A man of hell, that cals himselfe Despaire
(Faerie Queene, I, ix, 28)
Penser's moving description of the Redcrosse Knight's encounter with Despaire in Book One of The Faerie Queene is the culmination of a long and rich movement of thought and imagery. Here, as so often in his great Renaissance epic, Spenser looks back to the middle ages, drawing on a still-vital tradition to present the ugly, sinister figure with its knives and ropes and its soulpiercing arguments.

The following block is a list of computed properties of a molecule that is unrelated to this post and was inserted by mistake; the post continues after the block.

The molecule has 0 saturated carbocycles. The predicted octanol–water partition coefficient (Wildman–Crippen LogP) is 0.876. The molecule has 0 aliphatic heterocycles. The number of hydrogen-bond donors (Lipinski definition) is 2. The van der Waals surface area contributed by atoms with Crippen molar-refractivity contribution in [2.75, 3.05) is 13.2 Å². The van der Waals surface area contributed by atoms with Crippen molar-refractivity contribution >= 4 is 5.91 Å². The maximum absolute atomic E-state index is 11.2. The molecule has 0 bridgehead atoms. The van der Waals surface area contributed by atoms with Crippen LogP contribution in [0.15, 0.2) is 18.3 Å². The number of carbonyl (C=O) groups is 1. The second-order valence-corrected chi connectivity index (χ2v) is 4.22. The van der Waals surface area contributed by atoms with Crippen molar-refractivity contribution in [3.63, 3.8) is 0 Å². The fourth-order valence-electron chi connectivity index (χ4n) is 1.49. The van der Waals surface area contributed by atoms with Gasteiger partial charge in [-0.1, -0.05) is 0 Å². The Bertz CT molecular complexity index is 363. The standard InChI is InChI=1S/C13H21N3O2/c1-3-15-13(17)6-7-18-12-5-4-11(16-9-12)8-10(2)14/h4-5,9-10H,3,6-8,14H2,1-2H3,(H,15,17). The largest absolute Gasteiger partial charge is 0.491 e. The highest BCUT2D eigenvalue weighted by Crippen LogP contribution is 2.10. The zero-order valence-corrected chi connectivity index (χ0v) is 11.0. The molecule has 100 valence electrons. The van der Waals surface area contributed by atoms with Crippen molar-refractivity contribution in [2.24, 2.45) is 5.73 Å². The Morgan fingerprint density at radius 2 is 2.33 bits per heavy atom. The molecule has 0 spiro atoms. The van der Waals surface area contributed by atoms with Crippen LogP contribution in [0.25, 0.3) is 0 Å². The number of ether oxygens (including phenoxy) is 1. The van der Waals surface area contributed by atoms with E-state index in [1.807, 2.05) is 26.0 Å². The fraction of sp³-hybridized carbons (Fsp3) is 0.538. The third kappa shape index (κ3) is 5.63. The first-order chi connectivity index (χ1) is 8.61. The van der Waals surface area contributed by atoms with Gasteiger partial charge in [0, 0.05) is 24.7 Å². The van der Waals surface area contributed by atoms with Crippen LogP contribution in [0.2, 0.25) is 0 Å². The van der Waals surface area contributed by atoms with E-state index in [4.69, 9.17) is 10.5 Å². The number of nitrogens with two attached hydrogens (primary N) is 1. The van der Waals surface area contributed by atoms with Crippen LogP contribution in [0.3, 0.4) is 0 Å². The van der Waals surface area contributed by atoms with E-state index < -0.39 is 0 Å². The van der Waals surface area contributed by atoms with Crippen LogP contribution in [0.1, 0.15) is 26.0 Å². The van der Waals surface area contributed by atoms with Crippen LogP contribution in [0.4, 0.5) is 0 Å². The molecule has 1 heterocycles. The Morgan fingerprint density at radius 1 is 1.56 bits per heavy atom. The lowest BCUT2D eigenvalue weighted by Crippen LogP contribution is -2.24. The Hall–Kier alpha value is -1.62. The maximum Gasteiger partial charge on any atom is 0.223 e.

In spite of the tides of secularism, despair in its theological sense—loss of hope of salvation—figures significantly in Renaissance literature. Examining England alone, one notes its place in the traditional morality play pattern as the turning point of the hero's downward movement: Skelton's Magnyfycence is a prominent example. Despair episodes have a somewhat similar place in the prodigal son dramas which were popular during the middle decades of the sixteenth century, such plays as Lusty Juventus, Misogonus, and Nice Wanton.